Accenture is the most acquisitive of the large consulting firms, regularly acquiring dozens of smaller people (services) companies every year across its global offices. This gives it a certain expertise in M&A consulting that may come as a surprise to some. Headquartered in Dublin, the company began as the consulting division of notorious accounting firm Arthur Andersen.
The ‘big four’ accounting firms (the first four names on the list below) are synonymous with M&A consulting, as well as auditing and tax. Scandals and conflicts of interests over the past couple of years (who does a company provide consulting to a client and simultaneously remain impartial when conducting an audit for the same client?), appear to have been the spur for many of these accounting firms to split into their different components.
Based in London in the United Kingdom, PWC, like many companies on this list, is the product of several mergers and acquisitions. The most famous of these came in 1998, when auditing firms Coopers & Lybrand and Waterhouse Coopers merged, to bring both companies under one roof. 2022 revenues exceeded a remarkable $50 billion, and show no sign of decreasing.
KPMG was founded at the end of the 19th century in New York by two Scottish immigrants. Then known as Marwick, Mitchell, and Co., the young accounting firm was able to cash in on what was then the world’s fastest growing environment for banking. The company has faced a series of controversies in the 21st century, notably around the time of the global financial crash (GFC).
Deloitte was founded in the middle of the 19th century in London and has since grown to a global giant of nearly 300,000 professionals spread across 150 countries. It roots in M&A go back to the 1950s when it established its dedicated management consulting practice, now one of the largest in the world, and among the most successful where M&A transaction fees are concerned.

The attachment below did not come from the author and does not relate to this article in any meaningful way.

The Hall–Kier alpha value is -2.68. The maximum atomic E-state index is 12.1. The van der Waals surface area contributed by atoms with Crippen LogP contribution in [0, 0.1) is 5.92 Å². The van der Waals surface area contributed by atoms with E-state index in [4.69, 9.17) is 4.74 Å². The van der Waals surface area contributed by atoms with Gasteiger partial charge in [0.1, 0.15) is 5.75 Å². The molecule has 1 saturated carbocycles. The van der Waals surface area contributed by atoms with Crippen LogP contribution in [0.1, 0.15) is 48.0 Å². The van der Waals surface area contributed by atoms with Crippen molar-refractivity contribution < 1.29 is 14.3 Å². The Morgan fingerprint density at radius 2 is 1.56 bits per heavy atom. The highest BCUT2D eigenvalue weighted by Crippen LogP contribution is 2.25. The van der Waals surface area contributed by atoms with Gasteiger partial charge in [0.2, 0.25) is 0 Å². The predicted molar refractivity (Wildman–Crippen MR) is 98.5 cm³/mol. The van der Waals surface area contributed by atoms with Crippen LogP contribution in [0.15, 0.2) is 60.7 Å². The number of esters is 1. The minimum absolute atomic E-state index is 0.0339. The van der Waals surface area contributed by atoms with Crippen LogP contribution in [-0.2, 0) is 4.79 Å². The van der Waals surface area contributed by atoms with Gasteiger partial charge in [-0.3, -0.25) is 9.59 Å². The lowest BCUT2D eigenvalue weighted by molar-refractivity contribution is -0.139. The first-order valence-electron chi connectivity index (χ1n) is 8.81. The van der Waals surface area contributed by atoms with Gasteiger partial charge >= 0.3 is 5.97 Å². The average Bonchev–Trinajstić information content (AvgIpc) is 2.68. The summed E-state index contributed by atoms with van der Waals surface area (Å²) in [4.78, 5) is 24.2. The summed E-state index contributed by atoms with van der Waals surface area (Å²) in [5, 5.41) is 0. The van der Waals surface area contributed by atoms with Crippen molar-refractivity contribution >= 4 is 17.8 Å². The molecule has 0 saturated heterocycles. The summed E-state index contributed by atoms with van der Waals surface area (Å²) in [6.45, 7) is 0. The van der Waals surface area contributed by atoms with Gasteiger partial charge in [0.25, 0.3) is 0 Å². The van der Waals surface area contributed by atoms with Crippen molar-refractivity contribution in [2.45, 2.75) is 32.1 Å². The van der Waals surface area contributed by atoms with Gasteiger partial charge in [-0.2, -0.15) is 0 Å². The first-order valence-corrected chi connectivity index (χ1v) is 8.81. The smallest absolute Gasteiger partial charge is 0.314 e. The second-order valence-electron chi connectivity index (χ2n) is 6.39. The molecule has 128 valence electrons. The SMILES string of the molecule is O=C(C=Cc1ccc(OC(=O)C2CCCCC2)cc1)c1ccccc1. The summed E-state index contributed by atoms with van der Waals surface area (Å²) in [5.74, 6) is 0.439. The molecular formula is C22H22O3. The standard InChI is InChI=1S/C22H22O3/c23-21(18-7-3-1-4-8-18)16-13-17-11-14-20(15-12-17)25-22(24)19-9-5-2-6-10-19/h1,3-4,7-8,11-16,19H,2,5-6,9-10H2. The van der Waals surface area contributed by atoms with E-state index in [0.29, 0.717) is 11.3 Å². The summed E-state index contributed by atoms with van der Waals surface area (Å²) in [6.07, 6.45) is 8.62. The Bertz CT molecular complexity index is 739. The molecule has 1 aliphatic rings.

It will come as little surprise that EY (Ernst and Young) is the result of several M&A transactions made over the course of 170 years, the most recent of which was 34 years ago when Ernst & Whinney merged with Arthur Young & Co. In terms of volume of deals, EY currently ranks fifth of all M&A deals, having ground out a niche for itself in transactions involving biopharma and life science companies.
The rate at which many of the companies on this list have grown their deals by size and volume is in large part due to their leveraging the best available technology.
Research by consulting firm Accenture indicates that 74% of CEOs see tech integration in M&A as a growth enabler or source of competitive advantage, and that 96% of CIOs have seen tech due diligence uncover issues or opportunities that made a material deal impact.
Turned on their head, these findings suggest that companies who don’t use technology are i) not going to unearth growth-enabling opportunities, and ii) are not going to uncover the issues that destroy value in deals.
The bigger and more complex the deals, the higher the value that technology has the potential to generate. This is the reason that firms now routinely use sophisticated VDR tools to maximize their M&A transaction outcomes.
FirmRoom has been witness to, and a catalyst in this M&A technology revolution
Besides providing high-end investment banks and consulting firms with state-of-the-art virtual data room/M&A lifecycle software (FirmRoom and DealRoom), it now leverages its experiences with these companies to provide clients with its own consulting practice, led by renowned M&A expert, Kison Patel, author of the best-selling book, Agile M&A.
There are approximately 4,000 investment banks in the United States, ranging from small individual brokers to Wall Street investment banks.
In 2022, the US investment banking industry was worth an estimated $188 billion.
Investment banks usually charge a retainer fee and a percentage of the consideration paid, which varies depending on deal size, but rarely passes 10% of the transaction size.